If you’re getting over a trauma, sugar addiction or heartbreak, one of the best things you can do is to clear clutter.
Even your health can suffer if you become a pack rat.
But when you clear clutter, you can get:
The time has come for me to make a deep, dark, vulnerable admission.
I have a deep fear of public speaking. What’s more, I’m utterly terrified to do videos, especially posting them on YouTube.
Unfortunately, my deep fear of public speaking — along with my preference to write and research in private, coach quietly via phone, enjoy peaceful time near the beach, hang out with one or a few close friends or loved ones — is preventing me from achieving my treasured mission and audacious goals, which is to inspire, guide and serve millions worldwide.
In short, my fear of both public speaking and doing videos is in direct opposition to my core beliefs, cherished dreams, and bold vision for the future.
Not giving enough talks is holding me back. And I’m fed up.
It’s high time for me to Stand Up, Speak out and Serve!
Is it time for you, too, to get out, speak and serve?
Since I”m now preparing and training to Speak to Serve™, I’ve decided to create a new column, in which I’ll periodically tell you about my speaking adventures and share insights and tips from heart-centered speakers and authors, who can help those of us with speaking fears. (For instance, I’ve already received wonderful help from the awesome Jeff Walker and Lisa Sasevich, whose tips I’ll share in future posts.)
Why am I finally making a public confession about my speaking fears? (more…)
I’m utterly wiped out.
Years of not taking enough time for me — including worrying about my terminally ill Mom, grieving for her, healing from PTSD and then feeling massive digital overload while trying to catch up so I can serve millions — has done me in.
So now I’m taking vital down time for me so I can serve you better later.
For the past few years, I’ve been in massive creation mode, and all that writing, researching and creating Cravings-Crushing tools has drained me.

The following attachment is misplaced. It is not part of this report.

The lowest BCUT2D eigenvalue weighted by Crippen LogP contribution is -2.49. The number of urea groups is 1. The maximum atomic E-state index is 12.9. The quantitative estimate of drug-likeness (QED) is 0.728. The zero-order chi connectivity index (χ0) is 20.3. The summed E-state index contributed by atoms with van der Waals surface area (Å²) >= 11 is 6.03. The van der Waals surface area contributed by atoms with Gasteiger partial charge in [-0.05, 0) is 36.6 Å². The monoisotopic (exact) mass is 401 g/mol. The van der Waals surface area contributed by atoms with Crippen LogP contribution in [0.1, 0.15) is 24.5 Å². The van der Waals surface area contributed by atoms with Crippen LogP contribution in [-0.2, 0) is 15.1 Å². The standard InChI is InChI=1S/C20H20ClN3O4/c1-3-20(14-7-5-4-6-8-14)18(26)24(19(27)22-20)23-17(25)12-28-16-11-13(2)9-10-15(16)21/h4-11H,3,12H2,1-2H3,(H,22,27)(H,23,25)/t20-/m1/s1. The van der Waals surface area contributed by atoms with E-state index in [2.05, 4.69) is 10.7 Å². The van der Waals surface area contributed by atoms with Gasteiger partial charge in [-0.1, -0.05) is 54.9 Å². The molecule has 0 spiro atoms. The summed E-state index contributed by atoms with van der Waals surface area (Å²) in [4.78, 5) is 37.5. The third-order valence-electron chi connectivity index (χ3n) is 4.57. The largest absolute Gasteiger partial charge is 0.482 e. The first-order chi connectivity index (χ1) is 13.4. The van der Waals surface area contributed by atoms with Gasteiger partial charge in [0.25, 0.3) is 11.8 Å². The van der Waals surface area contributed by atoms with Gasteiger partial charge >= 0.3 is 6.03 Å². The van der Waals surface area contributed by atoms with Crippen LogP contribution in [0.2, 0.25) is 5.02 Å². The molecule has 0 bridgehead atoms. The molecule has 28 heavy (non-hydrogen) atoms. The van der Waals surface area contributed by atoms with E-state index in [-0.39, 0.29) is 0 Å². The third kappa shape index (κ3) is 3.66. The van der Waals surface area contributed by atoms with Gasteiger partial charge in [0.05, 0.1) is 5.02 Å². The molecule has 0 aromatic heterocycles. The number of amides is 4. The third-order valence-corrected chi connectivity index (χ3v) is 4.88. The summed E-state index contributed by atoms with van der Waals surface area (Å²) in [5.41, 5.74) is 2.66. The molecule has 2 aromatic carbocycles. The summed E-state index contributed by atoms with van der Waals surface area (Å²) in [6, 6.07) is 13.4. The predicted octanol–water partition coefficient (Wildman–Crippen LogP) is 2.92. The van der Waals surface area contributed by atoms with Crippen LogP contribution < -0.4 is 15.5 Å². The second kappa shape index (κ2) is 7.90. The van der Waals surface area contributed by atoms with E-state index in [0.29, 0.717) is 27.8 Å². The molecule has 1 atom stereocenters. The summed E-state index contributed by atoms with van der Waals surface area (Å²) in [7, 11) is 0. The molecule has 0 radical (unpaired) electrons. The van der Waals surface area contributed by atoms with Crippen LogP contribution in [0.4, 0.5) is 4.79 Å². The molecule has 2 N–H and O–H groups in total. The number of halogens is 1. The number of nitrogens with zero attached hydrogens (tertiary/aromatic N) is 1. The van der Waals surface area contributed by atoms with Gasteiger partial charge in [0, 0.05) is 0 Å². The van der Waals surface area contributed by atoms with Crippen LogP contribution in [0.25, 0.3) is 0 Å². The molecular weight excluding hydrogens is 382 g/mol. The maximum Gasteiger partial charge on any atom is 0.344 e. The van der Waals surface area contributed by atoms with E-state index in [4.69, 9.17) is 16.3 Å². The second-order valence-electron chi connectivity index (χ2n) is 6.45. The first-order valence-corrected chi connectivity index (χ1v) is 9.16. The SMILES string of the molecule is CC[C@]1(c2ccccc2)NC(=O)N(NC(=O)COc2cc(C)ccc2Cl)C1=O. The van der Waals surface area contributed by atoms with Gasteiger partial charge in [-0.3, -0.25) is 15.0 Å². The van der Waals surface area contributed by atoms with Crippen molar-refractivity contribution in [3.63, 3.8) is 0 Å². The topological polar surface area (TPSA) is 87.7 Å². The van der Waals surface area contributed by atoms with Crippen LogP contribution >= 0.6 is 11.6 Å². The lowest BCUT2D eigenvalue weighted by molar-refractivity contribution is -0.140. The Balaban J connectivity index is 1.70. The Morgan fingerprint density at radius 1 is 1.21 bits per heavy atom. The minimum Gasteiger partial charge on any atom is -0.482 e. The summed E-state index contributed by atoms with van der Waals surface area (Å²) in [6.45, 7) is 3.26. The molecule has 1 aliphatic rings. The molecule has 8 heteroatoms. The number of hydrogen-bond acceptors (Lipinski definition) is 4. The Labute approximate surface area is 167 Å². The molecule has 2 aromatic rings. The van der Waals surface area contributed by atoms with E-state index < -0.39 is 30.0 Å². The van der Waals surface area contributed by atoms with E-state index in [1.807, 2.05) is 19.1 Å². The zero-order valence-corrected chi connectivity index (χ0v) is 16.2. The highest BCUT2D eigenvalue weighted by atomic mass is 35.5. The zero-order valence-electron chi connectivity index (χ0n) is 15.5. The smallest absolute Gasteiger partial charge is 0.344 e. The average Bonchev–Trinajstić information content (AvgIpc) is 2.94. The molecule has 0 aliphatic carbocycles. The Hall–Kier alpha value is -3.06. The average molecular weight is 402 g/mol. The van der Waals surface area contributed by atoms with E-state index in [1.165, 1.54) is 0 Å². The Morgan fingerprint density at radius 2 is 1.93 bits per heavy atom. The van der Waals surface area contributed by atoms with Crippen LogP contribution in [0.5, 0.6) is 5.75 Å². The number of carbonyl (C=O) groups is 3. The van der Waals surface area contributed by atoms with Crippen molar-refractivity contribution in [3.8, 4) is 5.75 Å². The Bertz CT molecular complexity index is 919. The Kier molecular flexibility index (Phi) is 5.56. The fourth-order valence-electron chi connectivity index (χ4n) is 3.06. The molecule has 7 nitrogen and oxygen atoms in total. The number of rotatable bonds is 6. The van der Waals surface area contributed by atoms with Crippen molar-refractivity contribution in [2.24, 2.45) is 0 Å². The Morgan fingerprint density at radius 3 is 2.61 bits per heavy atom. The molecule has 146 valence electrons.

Before I get sick, I’m taking time off.
The recent vacation (and road trip) I took wasn’t much of a vacation, since I was stuck driving up and down the windy, treacherous Highway 1, which is one of America’s most dangerous roads. Talk about stressful.
Sure, it was beautiful but I had to be ever-so alert with the ocean below, while I was was working though the final vestiges of PTSD, or learning many new things.
I can’t even begin to tell you how konked out I feel. I desperately need down time from all that information juggling, finding new cravings research and creating tools to Crush Your Cravings.
Learn more about the dangers of digital overload and how it can really mess you up, including making you less productive.
Have you felt wiped out recently? Have you taken down time? What did you do? Post your comments below (just following this link).
See you on Cravings-Crushing Monday.
This year, I finally remembered on the actual day. Today is my official Sugar-Free-iversary. In 1998 — that’s eighteen years ago — I said bye-bye to sugar on doctor’s orders.
As I think about my 18 years of being mostly sugar-free, here are some lessons I’ve learned.
1) Being a Sugar and Carb Addict was a Big Blessing.
It’s taken me a while to reach this conclusion, but if I’d never hit rock bottom as a sugar addict, I never would have discovered the joy, peace and calm that I now derive from treating my body with the respect, love, and appreciation it deserves.
In short, because I once treated my poor body so badly and mindlessly, quickly shoved processed carb crap into my mouth, I now relish putting nourishing foods into it.